The job market has a widespread effect on the nation’s overall economic health. When more people are out of work, the economy suffers. When more people are fully employed, the economy benefits. The employment rate is also an indicator of demand for mortgages. 

When more people are unemployed, fewer people will be looking to get a mortgage and buy a home — and that lower demand will push interest rates down. When the employment rate improves, demand for mortgages will likely keep pace. And as demand for mortgages rises, so will mortgage interest rates.

The bond market

Because bonds are a lower-risk type of investment, demand for bonds can increase when investors are wary of other investment vehicles, or fearful of the overall state of the economy. Increased demand for bonds causes their price to rise and their earnings — called their yield —  to fall.

When bond yields fall, consumer interest rates generally do as well, including mortgage interest rates. When investors feel more confident about the economy, demand for bonds declines, bond prices drop and yields rise. And interest rates tend to follow.

Federal Reserve System

"The Fed," as it’s commonly called, is the United States’ central bank. But it doesn’t actually set mortgage rates. Rather, multiple things the Fed does influence mortgage rates. For example, while mortgage rates don’t mirror the Fed funds rate — the rate banks apply when borrowing lending money to each other overnight — they do tend to follow it. If that rate rises, mortgage rates typically rise in tandem.

The Fed also buys and sells mortgage-backed securities, or MBS — a package of similar loans that a major mortgage investor buys and then resells to investors in the bond market. Rates tend to be lower when the Fed is doing a lot of buying. When the Fed buys fewer MBS, demand falls and rates will likely rise. Similarly, when the Fed raises the Fed fund rate, mortgage rates will also increase.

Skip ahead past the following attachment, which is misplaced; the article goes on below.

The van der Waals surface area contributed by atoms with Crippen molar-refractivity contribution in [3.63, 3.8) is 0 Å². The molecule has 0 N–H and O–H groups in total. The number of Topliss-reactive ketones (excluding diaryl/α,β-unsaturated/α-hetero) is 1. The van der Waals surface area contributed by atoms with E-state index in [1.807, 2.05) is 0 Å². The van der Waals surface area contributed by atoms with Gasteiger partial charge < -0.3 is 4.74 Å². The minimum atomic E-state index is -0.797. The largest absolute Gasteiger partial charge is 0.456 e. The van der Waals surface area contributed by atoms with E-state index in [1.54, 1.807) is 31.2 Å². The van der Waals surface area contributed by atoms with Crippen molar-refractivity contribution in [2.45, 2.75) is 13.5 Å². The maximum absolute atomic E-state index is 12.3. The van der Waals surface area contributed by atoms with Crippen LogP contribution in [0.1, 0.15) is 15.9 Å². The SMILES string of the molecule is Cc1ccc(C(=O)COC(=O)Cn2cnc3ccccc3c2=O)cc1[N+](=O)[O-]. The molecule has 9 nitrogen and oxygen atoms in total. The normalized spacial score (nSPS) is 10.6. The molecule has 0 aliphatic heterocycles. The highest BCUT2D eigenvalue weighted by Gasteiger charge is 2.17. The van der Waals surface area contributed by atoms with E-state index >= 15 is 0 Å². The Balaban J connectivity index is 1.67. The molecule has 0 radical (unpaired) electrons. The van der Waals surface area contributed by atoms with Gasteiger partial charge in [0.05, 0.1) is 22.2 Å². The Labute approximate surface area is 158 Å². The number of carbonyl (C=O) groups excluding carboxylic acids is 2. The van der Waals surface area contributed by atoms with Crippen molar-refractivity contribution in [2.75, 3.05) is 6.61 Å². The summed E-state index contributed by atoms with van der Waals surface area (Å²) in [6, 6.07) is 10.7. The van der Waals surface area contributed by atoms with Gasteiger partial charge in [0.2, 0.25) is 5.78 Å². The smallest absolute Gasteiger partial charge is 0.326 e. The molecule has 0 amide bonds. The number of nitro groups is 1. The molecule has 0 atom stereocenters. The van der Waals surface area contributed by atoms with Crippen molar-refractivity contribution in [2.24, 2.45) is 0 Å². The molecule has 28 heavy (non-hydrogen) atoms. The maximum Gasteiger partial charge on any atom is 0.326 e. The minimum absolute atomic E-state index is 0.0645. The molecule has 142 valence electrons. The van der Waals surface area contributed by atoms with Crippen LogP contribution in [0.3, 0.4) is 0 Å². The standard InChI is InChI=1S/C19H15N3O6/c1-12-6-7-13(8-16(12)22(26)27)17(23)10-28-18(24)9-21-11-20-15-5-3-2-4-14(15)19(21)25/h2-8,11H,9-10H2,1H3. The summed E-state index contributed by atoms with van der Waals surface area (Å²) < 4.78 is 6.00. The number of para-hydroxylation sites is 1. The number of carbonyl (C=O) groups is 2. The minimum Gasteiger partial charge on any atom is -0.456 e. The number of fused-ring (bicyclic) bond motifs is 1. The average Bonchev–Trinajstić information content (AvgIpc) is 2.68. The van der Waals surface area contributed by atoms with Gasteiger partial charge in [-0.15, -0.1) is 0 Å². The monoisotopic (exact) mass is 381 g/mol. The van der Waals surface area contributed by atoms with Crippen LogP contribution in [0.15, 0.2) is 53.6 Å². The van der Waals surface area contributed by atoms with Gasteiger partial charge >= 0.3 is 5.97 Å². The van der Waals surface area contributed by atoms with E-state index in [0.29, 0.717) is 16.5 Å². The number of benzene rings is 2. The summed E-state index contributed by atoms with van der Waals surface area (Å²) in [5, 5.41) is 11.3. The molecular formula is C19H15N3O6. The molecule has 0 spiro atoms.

Global economy

Global banking systems and economies are closely interconnected. When economies in other parts of the world — especially Europe and Asia — experience a downturn, it affects investors and financial institutions in the United States. And, when foreign economies are doing well, they may attract more American investors — and divert those investment dollars out of the U.S. economy.

Those global influences contribute to the overall health of the U.S. economy. When the domestic economy is doing well, interest rates rise. And when the American economy falters, interest rates fall.

Looking to lower your home insurance rate?

A home insurance policy can help cover unexpected costs you may incur during homeownership, such as structural damage and destruction or stolen personal property. Coverage can vary widely among insurers, so it’s wise to shop around and compare policy quotes.

Credible is partnered with a home insurance broker. If you're looking for a better rate on home insurance and are considering switching providers, consider using an online broker. You can compare quotes from top-rated insurance carriers in your area — it's fast, easy, and the whole process can be completed entirely online.

Have a finance-related question, but don't know who to ask? Email The Credible Money Expert at [email protected] and your question might be answered by Credible in our Money Expert column.

As a Credible authority on mortgages and personal finance, Chris Jennings has covered topics that include mortgage loans, mortgage refinancing, and more. He’s been an editor and editorial assistant in the online personal finance space for four years. His work has been featured by MSN, AOL, Yahoo Finance, and more.